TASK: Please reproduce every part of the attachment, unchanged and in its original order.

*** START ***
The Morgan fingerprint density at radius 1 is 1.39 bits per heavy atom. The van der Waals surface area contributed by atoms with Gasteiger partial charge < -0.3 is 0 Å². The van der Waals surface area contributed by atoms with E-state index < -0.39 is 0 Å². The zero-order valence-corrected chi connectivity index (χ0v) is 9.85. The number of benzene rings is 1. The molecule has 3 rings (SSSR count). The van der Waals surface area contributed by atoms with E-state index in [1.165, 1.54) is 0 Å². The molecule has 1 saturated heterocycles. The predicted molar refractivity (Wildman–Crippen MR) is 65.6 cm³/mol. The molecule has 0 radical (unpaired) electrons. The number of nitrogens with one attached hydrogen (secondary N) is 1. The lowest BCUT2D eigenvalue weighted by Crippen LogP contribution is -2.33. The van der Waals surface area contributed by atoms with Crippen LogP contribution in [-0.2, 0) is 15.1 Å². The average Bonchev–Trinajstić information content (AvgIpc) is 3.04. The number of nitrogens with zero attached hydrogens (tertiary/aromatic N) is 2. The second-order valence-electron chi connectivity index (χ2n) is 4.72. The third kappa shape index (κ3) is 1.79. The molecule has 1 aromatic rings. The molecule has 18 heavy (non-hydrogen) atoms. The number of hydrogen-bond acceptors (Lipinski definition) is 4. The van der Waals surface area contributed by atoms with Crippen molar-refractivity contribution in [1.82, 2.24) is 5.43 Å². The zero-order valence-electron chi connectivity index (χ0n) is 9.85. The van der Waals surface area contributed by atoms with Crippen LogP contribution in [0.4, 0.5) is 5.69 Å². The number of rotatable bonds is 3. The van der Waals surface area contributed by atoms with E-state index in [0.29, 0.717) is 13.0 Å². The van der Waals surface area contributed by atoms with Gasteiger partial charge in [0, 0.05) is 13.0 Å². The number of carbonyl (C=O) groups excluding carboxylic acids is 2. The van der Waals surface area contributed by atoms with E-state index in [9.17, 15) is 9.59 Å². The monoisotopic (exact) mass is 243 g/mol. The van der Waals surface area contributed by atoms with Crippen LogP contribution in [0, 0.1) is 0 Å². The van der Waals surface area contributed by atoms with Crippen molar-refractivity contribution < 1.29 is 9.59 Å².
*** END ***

The Morgan fingerprint density at radius 1 is 1.39 bits per heavy atom. The van der Waals surface area contributed by atoms with Gasteiger partial charge < -0.3 is 0 Å². The van der Waals surface area contributed by atoms with E-state index < -0.39 is 0 Å². The zero-order valence-corrected chi connectivity index (χ0v) is 9.85. The number of benzene rings is 1. The molecule has 3 rings (SSSR count). The van der Waals surface area contributed by atoms with E-state index in [1.165, 1.54) is 0 Å². The molecule has 1 saturated heterocycles. The predicted molar refractivity (Wildman–Crippen MR) is 65.6 cm³/mol. The molecule has 0 radical (unpaired) electrons. The number of nitrogens with one attached hydrogen (secondary N) is 1. The lowest BCUT2D eigenvalue weighted by Crippen LogP contribution is -2.33. The van der Waals surface area contributed by atoms with Crippen LogP contribution in [-0.2, 0) is 15.1 Å². The average Bonchev–Trinajstić information content (AvgIpc) is 3.04. The number of nitrogens with zero attached hydrogens (tertiary/aromatic N) is 2. The second-order valence-electron chi connectivity index (χ2n) is 4.72. The third kappa shape index (κ3) is 1.79. The molecule has 1 aromatic rings. The molecule has 18 heavy (non-hydrogen) atoms. The number of hydrogen-bond acceptors (Lipinski definition) is 4. The van der Waals surface area contributed by atoms with Crippen molar-refractivity contribution in [1.82, 2.24) is 5.43 Å². The zero-order valence-electron chi connectivity index (χ0n) is 9.85. The van der Waals surface area contributed by atoms with Crippen LogP contribution in [0.4, 0.5) is 5.69 Å². The number of rotatable bonds is 3. The van der Waals surface area contributed by atoms with E-state index in [0.29, 0.717) is 13.0 Å². The van der Waals surface area contributed by atoms with Gasteiger partial charge in [0, 0.05) is 13.0 Å². The number of carbonyl (C=O) groups excluding carboxylic acids is 2. The van der Waals surface area contributed by atoms with E-state index in [9.17, 15) is 9.59 Å². The monoisotopic (exact) mass is 243 g/mol. The van der Waals surface area contributed by atoms with Crippen LogP contribution in [0, 0.1) is 0 Å². The van der Waals surface area contributed by atoms with Crippen molar-refractivity contribution < 1.29 is 9.59 Å².